The Rise and Fall of Derrick Rose
I’m about to tell you something that you may not want to hear, but probably should have accepted a long time ago;
The Derrick Rose we knew and loved is long gone, and he's never coming back.
I’m actually surprised we’re still having this talk, but all across the country there are D. Rose fans that still hold on to the idea that Derrick will return to the dominant days of his prime.
It hurts, I know it does, but once you accept it the healing process can truly begin.
But before we discuss Rose’s current status with the Cavaliers and in the NBA in general, its important that I refresh your memory on just how great D. Rose was...
The legend of Derrick Rose, or “Pooh” as he is lovingly referred to by family members, close friends and seemingly anybody in Chicago who’s ever taken a picture with him (personally, I can’t call another grown ass man Pooh, but y’all got it), started long before he stepped foot on an NBA court.
Whenever I think about the rise of D. Rose, I always come back to a story my boy Miles Stroter told me about a Thanksgiving Day tournament when he played for Keller Elementary:
“We signed up for a Thanksgiving Day tournament at Ada Park with a bunch of other CPS teams. Now up until this point, we had destroyed everybody we were playing G. So when we saw a first round matchup with Beasley, we didn’t think nothing of it.
All we knew was that couldn’t nobody out hoop Maurice, and wasn’t nobody bigger than me... boy was we wrong.
They won the opening tip, and the off guard got the ball while D. Rose jogged up the court toward the baseline. As he’s running, the forward sets a screen and the guard just tosses the ball toward the rim. We all looked up like ‘wtf is he doing!?’ , next thing I know D. Rose came flying outta nowhere and dunked on me.
We were amazed moreso than intimidated.”
Rose’s early success was just a glimpse into his future. D.Rose and some of those same teammates from Beasley went on to dominate opponents in Chicago’s supremely competitive Public League, leading his team to back-to-back state titles at Simeon High School.
Rose continued his winning ways under John Calipari at the University of Memphis, where he almost won a National Championship (due to NCAA violations their amazing season was wiped from the books; the millions of dollars generated by the Memphis Tigers were retained by the NCAA.).
D. Rose’s athleticism was as explosive as it was effortless; we marveled as he recklessly bursts through the lane, contorting his body mid air while simultaneously avoiding the opposition to convert bucket after bucket.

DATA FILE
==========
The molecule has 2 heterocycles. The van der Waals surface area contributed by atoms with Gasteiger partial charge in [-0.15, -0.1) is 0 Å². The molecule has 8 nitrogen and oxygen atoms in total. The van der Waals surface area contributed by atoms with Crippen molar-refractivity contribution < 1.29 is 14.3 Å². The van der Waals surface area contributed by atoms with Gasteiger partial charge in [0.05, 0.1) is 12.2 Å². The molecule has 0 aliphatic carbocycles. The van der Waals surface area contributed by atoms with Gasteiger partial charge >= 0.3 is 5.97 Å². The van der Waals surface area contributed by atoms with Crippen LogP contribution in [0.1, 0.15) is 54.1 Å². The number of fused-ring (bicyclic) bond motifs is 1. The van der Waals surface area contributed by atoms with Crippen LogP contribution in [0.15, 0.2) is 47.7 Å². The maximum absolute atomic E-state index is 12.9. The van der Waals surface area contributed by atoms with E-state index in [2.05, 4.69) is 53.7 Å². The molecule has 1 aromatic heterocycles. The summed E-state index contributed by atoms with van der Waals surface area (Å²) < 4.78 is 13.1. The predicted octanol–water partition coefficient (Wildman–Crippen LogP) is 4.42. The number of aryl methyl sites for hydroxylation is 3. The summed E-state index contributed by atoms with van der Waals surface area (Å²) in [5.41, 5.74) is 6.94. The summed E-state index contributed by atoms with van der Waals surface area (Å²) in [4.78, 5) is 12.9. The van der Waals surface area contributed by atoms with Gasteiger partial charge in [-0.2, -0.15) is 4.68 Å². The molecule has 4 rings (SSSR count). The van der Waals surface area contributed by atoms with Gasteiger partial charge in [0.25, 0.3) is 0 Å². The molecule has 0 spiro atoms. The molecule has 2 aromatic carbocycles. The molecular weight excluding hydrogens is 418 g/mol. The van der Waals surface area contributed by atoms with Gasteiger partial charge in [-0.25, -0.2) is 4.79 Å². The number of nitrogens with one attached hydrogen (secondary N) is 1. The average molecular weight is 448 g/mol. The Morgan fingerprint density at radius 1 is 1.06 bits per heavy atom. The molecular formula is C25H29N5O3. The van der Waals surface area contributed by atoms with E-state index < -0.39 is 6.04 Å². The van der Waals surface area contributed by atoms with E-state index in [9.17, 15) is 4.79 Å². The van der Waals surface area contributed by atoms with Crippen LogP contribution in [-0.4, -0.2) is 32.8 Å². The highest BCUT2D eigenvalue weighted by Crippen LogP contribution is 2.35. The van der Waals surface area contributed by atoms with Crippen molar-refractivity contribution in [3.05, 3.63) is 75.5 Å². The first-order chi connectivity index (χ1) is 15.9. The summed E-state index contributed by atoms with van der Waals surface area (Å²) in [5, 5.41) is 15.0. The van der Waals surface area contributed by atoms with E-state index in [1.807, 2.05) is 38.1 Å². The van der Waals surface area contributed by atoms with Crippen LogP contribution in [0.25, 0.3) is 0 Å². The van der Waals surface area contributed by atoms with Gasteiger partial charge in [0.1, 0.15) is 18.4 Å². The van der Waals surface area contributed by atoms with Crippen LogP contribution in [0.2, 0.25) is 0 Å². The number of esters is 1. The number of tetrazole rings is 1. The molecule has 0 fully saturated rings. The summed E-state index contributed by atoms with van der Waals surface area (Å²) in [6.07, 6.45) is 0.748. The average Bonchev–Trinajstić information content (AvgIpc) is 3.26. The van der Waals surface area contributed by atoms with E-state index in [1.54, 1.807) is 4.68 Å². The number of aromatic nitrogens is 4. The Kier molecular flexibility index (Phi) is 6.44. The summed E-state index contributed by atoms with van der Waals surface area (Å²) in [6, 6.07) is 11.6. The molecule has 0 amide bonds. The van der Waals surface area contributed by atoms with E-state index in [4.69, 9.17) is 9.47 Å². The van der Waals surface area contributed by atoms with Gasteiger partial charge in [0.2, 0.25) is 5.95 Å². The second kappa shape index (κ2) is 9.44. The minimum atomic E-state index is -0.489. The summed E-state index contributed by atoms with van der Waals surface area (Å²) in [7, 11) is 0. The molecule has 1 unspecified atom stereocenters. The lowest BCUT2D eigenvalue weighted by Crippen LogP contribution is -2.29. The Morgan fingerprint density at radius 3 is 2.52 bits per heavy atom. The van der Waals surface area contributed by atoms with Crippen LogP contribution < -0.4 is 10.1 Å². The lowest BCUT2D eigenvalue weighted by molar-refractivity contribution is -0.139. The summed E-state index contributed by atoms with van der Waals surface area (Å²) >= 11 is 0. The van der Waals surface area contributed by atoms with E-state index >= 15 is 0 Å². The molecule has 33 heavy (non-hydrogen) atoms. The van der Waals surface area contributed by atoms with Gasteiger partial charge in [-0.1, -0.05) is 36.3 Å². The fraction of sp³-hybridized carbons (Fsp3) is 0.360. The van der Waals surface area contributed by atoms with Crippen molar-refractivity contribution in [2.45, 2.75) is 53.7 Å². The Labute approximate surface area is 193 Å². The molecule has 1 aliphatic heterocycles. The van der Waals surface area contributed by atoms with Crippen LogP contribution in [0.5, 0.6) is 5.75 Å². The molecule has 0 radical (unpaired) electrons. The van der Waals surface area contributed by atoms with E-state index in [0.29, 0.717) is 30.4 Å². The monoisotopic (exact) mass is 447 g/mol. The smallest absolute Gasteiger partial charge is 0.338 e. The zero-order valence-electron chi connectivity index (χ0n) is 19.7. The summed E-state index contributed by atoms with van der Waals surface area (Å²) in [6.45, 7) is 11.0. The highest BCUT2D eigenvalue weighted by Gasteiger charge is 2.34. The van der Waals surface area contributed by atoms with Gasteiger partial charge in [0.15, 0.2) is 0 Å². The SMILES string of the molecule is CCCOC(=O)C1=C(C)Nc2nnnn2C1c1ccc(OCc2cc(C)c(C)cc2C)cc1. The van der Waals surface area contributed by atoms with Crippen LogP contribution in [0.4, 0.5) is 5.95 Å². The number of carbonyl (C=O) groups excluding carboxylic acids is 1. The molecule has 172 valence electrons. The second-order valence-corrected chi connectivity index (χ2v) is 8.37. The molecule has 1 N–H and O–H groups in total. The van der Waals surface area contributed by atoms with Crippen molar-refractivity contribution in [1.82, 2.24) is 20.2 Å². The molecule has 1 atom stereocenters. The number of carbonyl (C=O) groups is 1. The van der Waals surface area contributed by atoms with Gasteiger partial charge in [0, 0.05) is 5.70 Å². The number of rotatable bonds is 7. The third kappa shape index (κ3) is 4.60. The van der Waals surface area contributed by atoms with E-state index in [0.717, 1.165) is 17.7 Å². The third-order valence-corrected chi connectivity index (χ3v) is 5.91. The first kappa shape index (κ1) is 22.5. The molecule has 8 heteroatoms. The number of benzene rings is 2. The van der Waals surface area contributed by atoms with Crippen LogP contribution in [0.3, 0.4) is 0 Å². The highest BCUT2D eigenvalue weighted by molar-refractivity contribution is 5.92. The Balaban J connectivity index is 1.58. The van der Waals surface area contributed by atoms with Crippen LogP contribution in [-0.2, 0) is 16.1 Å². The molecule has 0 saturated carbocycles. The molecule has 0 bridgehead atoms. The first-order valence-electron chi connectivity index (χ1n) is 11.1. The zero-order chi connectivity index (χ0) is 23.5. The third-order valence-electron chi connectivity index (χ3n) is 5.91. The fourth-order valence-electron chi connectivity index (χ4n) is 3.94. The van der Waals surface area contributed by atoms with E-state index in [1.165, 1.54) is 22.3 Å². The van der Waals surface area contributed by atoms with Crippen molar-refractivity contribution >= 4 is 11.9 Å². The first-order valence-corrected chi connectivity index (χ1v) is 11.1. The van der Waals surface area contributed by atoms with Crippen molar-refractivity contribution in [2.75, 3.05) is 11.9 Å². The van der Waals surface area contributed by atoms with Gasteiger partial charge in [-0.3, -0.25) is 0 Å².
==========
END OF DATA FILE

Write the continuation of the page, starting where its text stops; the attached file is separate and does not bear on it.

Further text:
Rose went on to become the youngest league MVP in NBA history, and as much as people want to use the analytics that dominate today’s game to discredit this award, if there was ever a year to deviate from just handing it to LeBron (he has a legit argument for the award every season) it was 2011.
Derrick led the Bulls from an 8th seed to a 1 seed while carrying the bulk of the load offensively.
And then it happened.
Up by 12 points with 1:10 left in a first round playoff game against the Philadelphia 76ers, Rose tore his ACL while driving through the lane like he’d done a thousand times before. The game was over. I'll never understand why he was still in, but the decision to keep him in completely altered the trajectory of his career.
For those of us who had watched him since we were in high school - some earlier than that - this couldn't be it. We couldn't believe that such a supreme talent could lose it so quickly. But truth be told, things would never be the same for Rose in Chicago.
Today if you mention Derrick Rose and Russell Westbrook in the sentence you might get laughed out the room. But before the injuries took their toll Rose was the most athletic point guard the NBA had ever seen. Those acrobatic layups became few and far between, and the phrase "Vintage Rose" quickly became extremely annoying.
Things finally came to a head when Rose was dealt to the New York Knicks for Robin Lopez, Jerian Grant and the corpse of Jose Calderon. It was finally over, and man, that shit hurt.
The Derrick Rose era in Chicago wasn't supposed to end like that. D. Rose wasn't just any guy drafted by a struggling team, and that’s what made him special. He was one of us, born and raised on the South Side. If anybody knew what basketball means to the city, it was Derrick. He was our Allen Iverson, except imagine if Iverson went away to star at Georgetown only to come back home to Virginia and be named the face of a franchise.
After the trade Rose talked about having something to prove in NY, even switching his number back to 25, an ode to Simeon legend Ben Wilson. Unfortunately for Rose, his tenure with the Knicks became known more for his decision to go AWOL before a game in January than his actual performance on the court.
Now with the Cleveland Cavaliers and battling yet another nagging injury, Rose once again took a leave of absence from his team. And once again, he has come back assuring fans that he still loves the game and wants to prove that he can perform at a high level.
But at this point, what exactly can Derrick bring to a team?
Although 2011 was only 7 years ago, a lot has changed in the NBA, and with today’s game relying on pace and efficiency, volume scorers are rarely used anymore. Without the elite athleticism that separated him from everyone else, that’s what he has become.
While that may not work in a starting role, his numbers from last season look much different when coming from a bench player. In fact, Rose’s 18 points, 3.8 reb and 4.4 ast on 47% shooting are actually on par with the last TEN players to win the NBA sixth man of the year award
With Isaiah Thomas returning to action and Dwyane Wade showing signs of new life with the second unit, accepting a bench role may be the only way for D.Rose to make a contribution in the modern NBA.
Otherwise, we may just end up reminiscing on what could have been.